Of course, monitoring wells don’t prevent pollution; they simply measure it. In order to determine how much a given mine can pollute, NMED has used the general guidelines in the state’s Water Quality Act.
Take the sprawling Tyrone Mine, south of Silver City. In 2012, it produced 83 million pounds of copper. It includes eight open pits and 2,800 acres of waste rock and leach piles. About a decade ago, Freeport maintained that it could pollute as much as it wanted because the groundwater under Tyrone would never be used for drinking. (After all, who would ever build, say, a town on top of a mine?) The state didn’t buy it, and the two sides ended up before the Water Quality Control Commission and then in court.
In 2010, they reached an agreement: Freeport could legally pollute the water under Tyrone as long as it obtained a variance, or exemption, from the commission. A variance would allow the company to pollute a very specific area for five years. Over the past three years, Freeport has requested two variances for the Tyrone Mine; the commission has granted both of them.
But the existing process is both ad hoc and inconsistent, according to Eric Kinneberg, director of external communications for Freeport. Enforcing groundwater standards through individual variances, he writes in an email, has resulted in excessive red tape and delays—and the new copper rule is a much-needed improvement.
“Not only are clear rules important to Freeport-McMoRan’s ability to meet rigorous environmental protection standards,” he writes, “but they will also allow us to more reliably plan for potential expansion and investment opportunities.”
Since 2009, Freeport has played a key role in crafting the new rule. And, as Olson would soon find out, the company didn’t intend to keep begging for variances.
For seven months, Olson worked with the copper advisory committee and a technical committee to craft the new copper rule. Convened by NMED, the committees included the copper industry, environmental groups and technical experts. Throughout the process, Freeport made clear its desire to do away with the variance system. But Olson never incorporated that change into the rule, and in mid-August he sent the draft rule—revised and written with help from the committees—to NMED’s upper management.
From here, though, the story takes a surprising twist. Just as the rule was about to go public, NMED’s senior staff pulled it back. At the last minute, they made crucial changes—in essence, giving Freeport everything it wanted. Rather than prescribing and enforcing how mines must keep waste from seeping into groundwater, the new rule allows NMED to defer to mining companies themselves.
To explain the changes, Olson returns to the mug—that pile of contaminated waste rock—atop his plate.
The plate, he explains, represents a groundwater catchment system, a way to try to capture the pollution and keep it from traveling too far away. Under the new rule, monitoring wells are drilled beyond the catchment—meaning the company is legally allowed to pollute the space between the base of the mug and the edge of the plate.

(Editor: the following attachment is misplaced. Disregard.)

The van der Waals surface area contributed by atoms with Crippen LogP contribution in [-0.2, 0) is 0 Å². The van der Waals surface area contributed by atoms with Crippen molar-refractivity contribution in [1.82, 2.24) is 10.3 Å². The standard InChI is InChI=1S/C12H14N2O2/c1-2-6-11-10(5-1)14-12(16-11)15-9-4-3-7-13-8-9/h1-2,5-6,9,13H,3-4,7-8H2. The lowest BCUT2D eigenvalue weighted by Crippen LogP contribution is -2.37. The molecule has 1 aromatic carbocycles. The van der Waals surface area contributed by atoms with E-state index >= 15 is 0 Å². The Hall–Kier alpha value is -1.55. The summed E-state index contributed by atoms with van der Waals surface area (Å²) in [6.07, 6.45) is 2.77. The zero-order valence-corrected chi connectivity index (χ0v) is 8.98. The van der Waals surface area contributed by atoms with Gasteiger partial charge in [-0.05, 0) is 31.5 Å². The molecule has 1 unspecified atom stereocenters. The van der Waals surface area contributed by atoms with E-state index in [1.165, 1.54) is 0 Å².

Sure, the company will try to keep pollution from leaving the space below the plate. But aside from requiring them to be downgradient of the pollution source, the rule doesn’t say anything else about where monitoring wells must be drilled. It’s unclear, even, if a company could just keep making its plate bigger and bigger and keep pushing those wells out further and further away from the pollution source.
Understanding this takes months of filing Inspection of Public Records Act requests, watching excruciating technical testimony, talking with lawyers—and, finally, having a guy with a plate and a mug explain the issues.
But the mining industry has found a better way to sell the new rule to the public.
In October, just after the Attorney General’s Office and the New Mexico Environmental Law Center submitted their objections to the new rule, the New Mexico Mining Association hired The Garrity Group, a high-profile public-relations firm, to create a website about the copper rules. Polished and professional, the site includes video interviews with copper miners. One man describes growing up and wanting to be a copper miner; another recites a familiar mantra about the rule-making process: A diverse group of state officials, academics and environmental groups, he says, worked together to create a balanced rule for copper.
According to an emailed statement from Executive Director Mike Bowen, the New Mexico Mining Association supports the new rule because it represents proven technologies and best practices. The association, which represents copper, coal, uranium and other mining industries, has a lot at stake.
“The NMMA is interested and engaged,” Bowen writes, “because, depending on how the rule is written, it would indicate that other commodities mined in our state will also be regulated considering proven technologies and best practices.”
How the copper rule was effectively dismantled—by the very agency charged with environmental protection—is a story in itself.
Last August, after months of negotiation and tweaking, Olson sent a “discussion draft” of the rule to NMED’s upper management.
Two days later, General Counsel Ryan Flynn wrote in an email, “NMED anticipates making changes to the rule over the next couple of weeks.”
(Flynn, who was recently named NMED’s new cabinet secretary, came to the department from Modrall Sperling Law Firm, which counts Freeport among its clients. Requests to interview Flynn for this story were ignored.)